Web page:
Walker, by Tsai Ming-liang (Hong Kong, 2012)

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The sacred as politics
by Fábio Andrade

A man on a flight of stairs, with his head shaved bare, wearing the red garments of a monk. That is the first shot in Walker, a 25-minute short film directed by Tsai Ming-liang. At first, we have the impression that the man is going down the stairs, but the image is too fractional to give a complete sight of the action. His slow steps make one think the shooting speed could have been altered, but an open door in the background states the world keeps its regular pace. The eyes move deeper towards the image, looking for refuge in the motion out the door: a bus passes by the door; a man wearing a purple sweater crosses the street; a woman pushes a handcart towards the entrance of the building. The shot lasts enough time for our vision and mind to wander in the background, to the point one can no longer tell whether the monk is really going down or standing on the same step the whole time.

Walker is the first work of a larger project by Tsai Ming-liang, which includes two other short films (No Form and Diamond Sutra, which I still haven’t had the chance to see) and public performances with Lee Kang-sheng, the protagonist in all of his movies. The premise is quite simple and it fits within one sentence: wearing the same crimson outfit, the actor walks with extremely slow steps in a number of different locations. At each shot, the location changes, the surroundings change, but his ultra-slow steps remain. Commissioned by Youku, a Hong Kong television channel, Walker had more than 4 million views at the company’s website and, according to Tsai himself, and even larger number of complaints. “They said they found it unbearable, that Lee Kang-sheng was walking too slowly, that someone should push him, or hit him on the head to make him react”.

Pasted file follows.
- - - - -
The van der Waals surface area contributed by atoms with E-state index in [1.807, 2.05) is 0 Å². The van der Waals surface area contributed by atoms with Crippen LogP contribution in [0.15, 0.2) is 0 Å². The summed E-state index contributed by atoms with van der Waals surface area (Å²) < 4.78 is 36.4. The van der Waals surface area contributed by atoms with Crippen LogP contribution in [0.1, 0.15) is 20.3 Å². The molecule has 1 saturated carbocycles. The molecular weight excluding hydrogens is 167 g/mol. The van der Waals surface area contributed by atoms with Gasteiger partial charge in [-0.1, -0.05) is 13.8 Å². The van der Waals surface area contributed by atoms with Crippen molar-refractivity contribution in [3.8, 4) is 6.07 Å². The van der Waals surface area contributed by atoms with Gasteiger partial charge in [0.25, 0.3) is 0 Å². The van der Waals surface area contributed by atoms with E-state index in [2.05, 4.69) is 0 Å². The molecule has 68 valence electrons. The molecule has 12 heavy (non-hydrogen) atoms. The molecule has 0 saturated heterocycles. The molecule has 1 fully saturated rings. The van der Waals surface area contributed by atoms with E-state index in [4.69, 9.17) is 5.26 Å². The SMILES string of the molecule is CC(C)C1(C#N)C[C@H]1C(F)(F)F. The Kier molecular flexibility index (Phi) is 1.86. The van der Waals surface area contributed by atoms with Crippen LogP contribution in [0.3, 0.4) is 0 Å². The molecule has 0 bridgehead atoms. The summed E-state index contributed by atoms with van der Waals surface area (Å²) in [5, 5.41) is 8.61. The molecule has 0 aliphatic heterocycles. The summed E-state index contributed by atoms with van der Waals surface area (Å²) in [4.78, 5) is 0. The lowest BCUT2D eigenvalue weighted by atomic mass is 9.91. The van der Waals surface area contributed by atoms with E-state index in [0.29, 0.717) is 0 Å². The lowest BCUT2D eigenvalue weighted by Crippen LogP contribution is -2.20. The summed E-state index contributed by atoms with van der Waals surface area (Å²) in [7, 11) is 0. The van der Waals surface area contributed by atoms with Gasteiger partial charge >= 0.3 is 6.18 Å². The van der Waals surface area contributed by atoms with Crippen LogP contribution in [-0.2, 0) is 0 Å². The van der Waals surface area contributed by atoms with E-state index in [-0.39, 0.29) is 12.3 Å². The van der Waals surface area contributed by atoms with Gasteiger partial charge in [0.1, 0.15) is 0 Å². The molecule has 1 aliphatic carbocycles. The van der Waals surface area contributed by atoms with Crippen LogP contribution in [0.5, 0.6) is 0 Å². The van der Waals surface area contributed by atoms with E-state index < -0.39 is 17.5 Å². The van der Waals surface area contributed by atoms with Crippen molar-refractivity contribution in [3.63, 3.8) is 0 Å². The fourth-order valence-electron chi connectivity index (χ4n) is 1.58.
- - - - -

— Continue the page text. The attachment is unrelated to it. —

To those who are already familiar with the style of the Malayan director, this attention to duration and the underlining of the passage of time is nothing new. Tsai Ming-liang has always had an extremely privileged eye for composition, creating some of the most expressive shots of the last twenty or thirty years of cinema. These compositions are usually held still for as long as necessary, until the action has fully bloomed. After an entire career comprised of movies that revitalized narrative through a rigid tableux structure and a symbolist approach (of which 2005 A Wayward Cloud seems to be a final and most complete expression), Walker takes one step further in the process of depuration which have occupied his latest movies and found plenitude in 2009’s Visage, a movie in which the director almost completely let go off his narrative concerns, substituted by shots which carried all the necessary meaning in their own duration, making the concatenation between shots more like a game of fitting pieces than a linear experience. Every shot carried “the entire movie”; what one gets with the sequence of scenes is not a narrative understanding, but an accumulation of intensity.

Here, Tsai Ming-liang takes this process even further because, while Visage still relied on the variety of the skits (it was a movie about cinema, after all), Walker is almost entirely constituted (with the exception of two very specific moments, like the beautiful final shot) of the repetition of a same procedure. Lee Kang-sheng is like a collage piece, a (slightly) moving stamp the director places on/in the different locations where the movie is set. With every shot, one gets the same slow steps, the same feeling of disconnection with the surroundings – even though they are absolutely essential to the movie, especially for being the one thing that always keep changing – and the same reaction of the viewer to the surface of the image. What changes is that, with the flowing of time in the shots, we are dredged towards a different mental rhythm in relation to those images, as if the repetition of the procedure allowed an even deeper immersion and made the spectator see number of other movies which Walker also could rise from the depths.